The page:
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Proc Natl Acad Sci U S A. 2016 Nov 22;113(47):E7490-E7499. Epub 2016 Oct 17.

p62- and ubiquitin-dependent stress-induced autophagy of the mammalian 26S proteasome.

Author information

1
Technion Integrated Cancer Center, The Rappaport Faculty of Medicine and Research Institute, Technion-Israel Institute of Technology, Haifa 3109602, Israel.
2
Smoler Proteomic Center and Faculty of Biology, Technion-Israel Institute of Technology, Haifa 3200003, Israel.
3
Protein Metabolism Medical Research Center and Department of Biomedical Sciences, College of Medicine, Seoul National University, Seoul 03080, Korea.
4
Technion Integrated Cancer Center, The Rappaport Faculty of Medicine and Research Institute, Technion-Israel Institute of Technology, Haifa 3109602, Israel; aaroncie@technion.ac.il.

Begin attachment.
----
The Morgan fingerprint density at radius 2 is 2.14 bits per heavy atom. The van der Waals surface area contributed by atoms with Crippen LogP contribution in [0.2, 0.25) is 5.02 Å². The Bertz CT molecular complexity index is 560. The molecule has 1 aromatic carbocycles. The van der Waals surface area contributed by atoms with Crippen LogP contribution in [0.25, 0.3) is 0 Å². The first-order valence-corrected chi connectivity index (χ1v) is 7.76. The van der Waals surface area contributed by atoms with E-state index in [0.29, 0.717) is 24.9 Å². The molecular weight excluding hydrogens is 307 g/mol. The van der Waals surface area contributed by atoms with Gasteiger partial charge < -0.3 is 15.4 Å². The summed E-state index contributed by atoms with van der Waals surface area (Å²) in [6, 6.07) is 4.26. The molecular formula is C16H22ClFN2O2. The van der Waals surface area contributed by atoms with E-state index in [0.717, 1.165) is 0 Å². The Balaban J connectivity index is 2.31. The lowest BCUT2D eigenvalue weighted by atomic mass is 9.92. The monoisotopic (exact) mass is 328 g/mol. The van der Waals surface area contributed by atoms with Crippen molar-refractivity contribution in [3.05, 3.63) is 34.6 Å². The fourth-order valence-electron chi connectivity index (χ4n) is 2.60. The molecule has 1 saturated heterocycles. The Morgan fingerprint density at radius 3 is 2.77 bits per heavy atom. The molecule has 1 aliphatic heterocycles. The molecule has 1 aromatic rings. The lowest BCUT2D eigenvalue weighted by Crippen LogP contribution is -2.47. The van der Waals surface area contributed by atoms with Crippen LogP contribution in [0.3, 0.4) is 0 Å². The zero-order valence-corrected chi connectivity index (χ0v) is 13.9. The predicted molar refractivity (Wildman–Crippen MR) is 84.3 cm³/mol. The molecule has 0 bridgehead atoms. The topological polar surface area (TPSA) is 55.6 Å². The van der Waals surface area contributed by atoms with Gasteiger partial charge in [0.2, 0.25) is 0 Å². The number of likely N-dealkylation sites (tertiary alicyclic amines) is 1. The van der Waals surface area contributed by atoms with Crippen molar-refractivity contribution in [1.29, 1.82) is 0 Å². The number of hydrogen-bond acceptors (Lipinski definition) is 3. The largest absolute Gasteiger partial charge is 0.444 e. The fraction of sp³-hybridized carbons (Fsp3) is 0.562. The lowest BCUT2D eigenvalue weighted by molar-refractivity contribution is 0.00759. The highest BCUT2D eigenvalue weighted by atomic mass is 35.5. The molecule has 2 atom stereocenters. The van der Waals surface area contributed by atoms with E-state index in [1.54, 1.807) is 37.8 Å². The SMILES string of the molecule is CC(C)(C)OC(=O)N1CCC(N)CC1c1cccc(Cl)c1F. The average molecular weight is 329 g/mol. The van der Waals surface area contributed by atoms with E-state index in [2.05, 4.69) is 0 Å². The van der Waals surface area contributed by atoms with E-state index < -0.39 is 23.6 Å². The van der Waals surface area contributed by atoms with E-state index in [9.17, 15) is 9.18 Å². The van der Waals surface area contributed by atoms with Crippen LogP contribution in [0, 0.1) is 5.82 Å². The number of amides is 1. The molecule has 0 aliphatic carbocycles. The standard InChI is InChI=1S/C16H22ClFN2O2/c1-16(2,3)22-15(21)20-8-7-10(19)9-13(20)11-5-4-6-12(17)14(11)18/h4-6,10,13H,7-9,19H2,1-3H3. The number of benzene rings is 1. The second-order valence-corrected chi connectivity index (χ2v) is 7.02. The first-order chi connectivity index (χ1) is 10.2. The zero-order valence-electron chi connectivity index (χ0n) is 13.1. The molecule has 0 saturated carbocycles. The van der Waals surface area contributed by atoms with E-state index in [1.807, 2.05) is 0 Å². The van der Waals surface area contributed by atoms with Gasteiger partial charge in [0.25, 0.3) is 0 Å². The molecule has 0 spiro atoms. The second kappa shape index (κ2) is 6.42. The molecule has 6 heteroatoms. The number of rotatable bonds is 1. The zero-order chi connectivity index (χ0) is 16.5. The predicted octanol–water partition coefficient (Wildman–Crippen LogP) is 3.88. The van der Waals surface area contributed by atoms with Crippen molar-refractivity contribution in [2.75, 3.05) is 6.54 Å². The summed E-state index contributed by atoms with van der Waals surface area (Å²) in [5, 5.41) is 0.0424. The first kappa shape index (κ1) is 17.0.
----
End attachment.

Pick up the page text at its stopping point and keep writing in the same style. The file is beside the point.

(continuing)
Abstract

The ubiquitin-proteasome system and autophagy are the two main proteolytic systems involved in, among other functions, the maintenance of cell integrity by eliminating misfolded and damaged proteins and organelles. Both systems remove their targets after their conjugation with ubiquitin. An interesting, yet incompletely understood problem relates to the fate of the components of the two systems. Here we provide evidence that amino acid starvation enhances polyubiquitination on specific sites of the proteasome, a modification essential for its targeting to the autophagic machinery. The uptake of the ubiquitinated proteasome is mediated by its interaction with the ubiquitin-associated domain of p62/SQSTM1, a process that also requires interaction with LC3. Importantly, deletion of the PB1 domain of p62, which is important for the targeting of ubiquitinated substrates to the proteasome, has no effect on stress-induced autophagy of this proteolytic machinery, suggesting that the domain of p62 that binds to the proteasome determines the function of p62 in either targeting substrates to the proteasome or targeting the proteasome to autophagy.

KEYWORDS:

autophagy; degradation; proteasome; ubiquitin

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PMID:
27791183
PMCID:
PMC5127335
DOI:
10.1073/pnas.1615455113
[Indexed for MEDLINE]
Free PMC Article

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